So I met with him after church yesterday. Alone in his office, we sang a hymn together. That was his idea, but he asked me to choose the hymn ("The Spirit of God"). Then we prayed together. He prayed that the Spirit would be present, and help make clear to us what course of action would be right for us to pursue.

Then I told him my story. He listened attentively, interrupting only to ask clarifying questions. He didn't bat an eye when I said simply, "I am gay." His face registered a bit of surprise when I told how I felt that the Spirit guided me to leave the Church in 1986 after nearly committing suicide, and even more surprise when I explained that I felt that the Spirit had guided me to stay committed to my partner. I told him about my 15 year relationship with Göran. I described the spiritual experience I had had nearly two and a half years ago that had prompted me to start coming back to church. I told him about our foster son.

He told me that he had counseled "many" homosexuals, I was not the first. He acknowledged it was not an easy path, but that some managed. He mentioned his acquaintance with monks -- both Buddhist and Roman Catholic -- who seemed to find a happy celibate life. It was clear to me from his comments that this was the route he felt was most appropriate for me. But he was not about to force the point. It was also abundantly clear to me that he felt this was my choice. I could not choose both my partner and membership in the Church, it was one or the other. If I chose the latter, he would do whatever he could to support me. Since I had made it clear that I had chosen the former, he still expressed interest in meeting with me on a regular basis and supporting me in making positive choices in my life. That was all I could ask for, all I really hoped for out of this meeting. He said he wished we had had longer to talk (we had to end our conversation prematurely because he had another appointment), but he invited me to set another appointment, to meet with him again next Sunday (which I will).

At the end of our meeting, he surprised me by asking me to pray. I bowed my head. His prayer had been answered, and the Spirit was present, very powerfully. As I began to pray, I felt that inimitable warmth. My eyes filled with tears. There was only one simple prayer in my heart: "I thank thee for thy Church. I thank thee for Bishop B., for his leadership of this ward, and for his kindness and friendship." I prayed for myself, for Göran, and for Glen, for the Spirit to be with us and guide us as a family.

Afterwards, on my walk home through the cool Minnesota ice scape, I reflected on our meeting. Once again, I feel myself in an oddly unresolved, unsettled situation, caught between the nice easy closure of separating myself from a Church that won't have me as a member so long as I choose my family, and the nice easy closure of divorcing myself from my family in order to be a member of the Church. There's no category for me. No set path. No clear "future." Just the strangeness of listening to the still small voice and doing what I know I am supposed to do right now, in this instant, which for the time being is all about bearing testimony, teaching, loving my partner, and raising our boy.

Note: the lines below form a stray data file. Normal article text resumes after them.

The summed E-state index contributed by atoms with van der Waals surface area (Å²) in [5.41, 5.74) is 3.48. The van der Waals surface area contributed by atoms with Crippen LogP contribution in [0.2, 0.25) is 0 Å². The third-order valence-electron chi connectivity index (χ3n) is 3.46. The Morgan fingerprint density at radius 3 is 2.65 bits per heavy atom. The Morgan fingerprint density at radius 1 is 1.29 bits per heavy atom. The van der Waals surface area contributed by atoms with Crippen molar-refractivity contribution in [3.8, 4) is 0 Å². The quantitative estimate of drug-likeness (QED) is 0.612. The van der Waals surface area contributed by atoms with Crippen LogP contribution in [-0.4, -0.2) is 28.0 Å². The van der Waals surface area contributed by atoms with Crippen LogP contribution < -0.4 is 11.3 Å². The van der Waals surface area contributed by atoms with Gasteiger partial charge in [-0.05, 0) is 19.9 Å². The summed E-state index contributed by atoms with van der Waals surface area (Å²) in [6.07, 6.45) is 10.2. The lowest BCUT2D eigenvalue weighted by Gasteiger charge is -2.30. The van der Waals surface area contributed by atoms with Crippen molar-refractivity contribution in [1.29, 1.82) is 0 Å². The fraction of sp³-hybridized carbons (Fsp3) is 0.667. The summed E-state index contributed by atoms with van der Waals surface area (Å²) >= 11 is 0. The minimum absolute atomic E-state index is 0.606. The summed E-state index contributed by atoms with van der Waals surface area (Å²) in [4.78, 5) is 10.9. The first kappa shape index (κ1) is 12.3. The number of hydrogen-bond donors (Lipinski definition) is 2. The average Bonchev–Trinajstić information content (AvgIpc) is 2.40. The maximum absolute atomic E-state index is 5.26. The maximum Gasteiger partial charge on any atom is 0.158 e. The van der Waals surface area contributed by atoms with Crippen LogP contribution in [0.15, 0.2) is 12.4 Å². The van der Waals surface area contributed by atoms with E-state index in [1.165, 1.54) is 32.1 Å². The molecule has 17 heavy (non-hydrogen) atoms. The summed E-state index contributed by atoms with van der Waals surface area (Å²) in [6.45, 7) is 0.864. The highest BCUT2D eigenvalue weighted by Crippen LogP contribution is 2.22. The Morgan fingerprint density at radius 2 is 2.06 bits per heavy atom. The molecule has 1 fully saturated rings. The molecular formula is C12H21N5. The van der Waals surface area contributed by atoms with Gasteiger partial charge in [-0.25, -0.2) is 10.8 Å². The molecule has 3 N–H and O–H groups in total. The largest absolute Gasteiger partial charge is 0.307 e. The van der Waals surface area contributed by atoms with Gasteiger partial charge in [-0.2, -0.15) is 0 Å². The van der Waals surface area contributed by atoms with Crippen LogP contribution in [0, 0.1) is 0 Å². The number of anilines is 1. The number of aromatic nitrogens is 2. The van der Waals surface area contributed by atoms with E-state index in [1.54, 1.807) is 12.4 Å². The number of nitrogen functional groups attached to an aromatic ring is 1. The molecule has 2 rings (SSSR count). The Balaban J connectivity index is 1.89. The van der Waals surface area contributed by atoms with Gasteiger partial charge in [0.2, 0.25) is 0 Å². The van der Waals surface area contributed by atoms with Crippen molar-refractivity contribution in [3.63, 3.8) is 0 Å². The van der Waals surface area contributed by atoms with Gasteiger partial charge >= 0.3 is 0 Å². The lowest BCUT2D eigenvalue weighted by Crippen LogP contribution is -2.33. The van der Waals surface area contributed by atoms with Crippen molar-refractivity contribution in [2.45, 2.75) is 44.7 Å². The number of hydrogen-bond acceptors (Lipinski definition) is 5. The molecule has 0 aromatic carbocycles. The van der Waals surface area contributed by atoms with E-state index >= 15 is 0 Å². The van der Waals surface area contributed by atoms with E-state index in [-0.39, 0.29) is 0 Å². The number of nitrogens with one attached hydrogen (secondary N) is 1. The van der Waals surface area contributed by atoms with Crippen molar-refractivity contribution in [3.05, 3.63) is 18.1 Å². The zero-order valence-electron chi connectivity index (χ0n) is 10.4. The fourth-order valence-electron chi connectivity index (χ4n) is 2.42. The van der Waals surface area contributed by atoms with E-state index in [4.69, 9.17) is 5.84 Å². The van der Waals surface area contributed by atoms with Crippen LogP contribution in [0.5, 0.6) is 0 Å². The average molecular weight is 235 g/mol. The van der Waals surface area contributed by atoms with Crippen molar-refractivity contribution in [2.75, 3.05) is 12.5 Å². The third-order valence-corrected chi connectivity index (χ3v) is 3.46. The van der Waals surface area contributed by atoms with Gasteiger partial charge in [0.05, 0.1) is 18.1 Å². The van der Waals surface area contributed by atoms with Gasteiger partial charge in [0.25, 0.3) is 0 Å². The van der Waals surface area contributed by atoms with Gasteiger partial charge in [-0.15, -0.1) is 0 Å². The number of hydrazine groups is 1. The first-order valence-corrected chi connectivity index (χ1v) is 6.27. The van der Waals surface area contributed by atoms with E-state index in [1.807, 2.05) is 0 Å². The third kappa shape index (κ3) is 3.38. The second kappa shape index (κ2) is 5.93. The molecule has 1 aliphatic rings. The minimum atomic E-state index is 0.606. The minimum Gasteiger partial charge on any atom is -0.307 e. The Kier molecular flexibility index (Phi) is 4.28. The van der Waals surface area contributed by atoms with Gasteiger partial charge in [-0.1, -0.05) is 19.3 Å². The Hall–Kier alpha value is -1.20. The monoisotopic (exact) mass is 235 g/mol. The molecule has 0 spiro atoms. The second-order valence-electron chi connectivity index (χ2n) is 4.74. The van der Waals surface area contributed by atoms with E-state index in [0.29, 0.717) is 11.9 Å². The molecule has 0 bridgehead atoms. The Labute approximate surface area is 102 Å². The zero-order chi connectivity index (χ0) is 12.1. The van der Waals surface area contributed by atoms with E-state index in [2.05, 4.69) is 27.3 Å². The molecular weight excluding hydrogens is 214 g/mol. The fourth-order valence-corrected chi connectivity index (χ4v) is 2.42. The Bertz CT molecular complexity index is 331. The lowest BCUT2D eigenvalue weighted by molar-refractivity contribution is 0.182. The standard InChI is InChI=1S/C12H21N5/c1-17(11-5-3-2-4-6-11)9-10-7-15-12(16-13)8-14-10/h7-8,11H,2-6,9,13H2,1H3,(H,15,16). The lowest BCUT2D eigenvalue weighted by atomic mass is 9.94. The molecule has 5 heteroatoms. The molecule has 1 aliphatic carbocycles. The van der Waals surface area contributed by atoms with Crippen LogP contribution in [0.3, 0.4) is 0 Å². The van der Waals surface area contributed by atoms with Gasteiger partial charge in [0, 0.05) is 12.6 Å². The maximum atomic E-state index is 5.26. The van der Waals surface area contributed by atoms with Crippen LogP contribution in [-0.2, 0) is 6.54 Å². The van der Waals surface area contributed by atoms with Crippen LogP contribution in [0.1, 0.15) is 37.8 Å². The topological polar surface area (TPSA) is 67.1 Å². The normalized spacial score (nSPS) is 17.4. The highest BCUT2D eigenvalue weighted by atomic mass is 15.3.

As always, To be continued.

Saturday, February 2, 2008

Class Is In Session

This week I start teaching "Introduction to American Religious Histories" at United Theological Seminary in New Brighton, Minnesota.

For those of you who are interested, here's a link to the syllabus I will be using.

Those of you who are LDS, I would be particularly interested in hearing what you think about the text I will be using to explore Mormonism, Terryl Givens' By the Hand of Mormon. If you've read it, tell me what you think. If you haven't read it, read it and then tell me!

I particularly like it, because Givens thoroughly discusses all of the various controversies about the Book of Mormon, both outside of and on the margins of the LDS community, but he does so from the perspective of a believing, committed Latter-day Saint. I think he does an excellent job of explaining to a non-Mormon audience the role of the Book of Mormon in LDS faith, practice, and doctrine. Most importantly, he treats the Book of Mormon with the respect it deserves as the keystone of the newest "world religion."

My friend Paul asked me if I am nervous about teaching the class, and God's honest truth is I am not. I have been waiting to teach this class for almost 15 years! I can hardly wait! More later...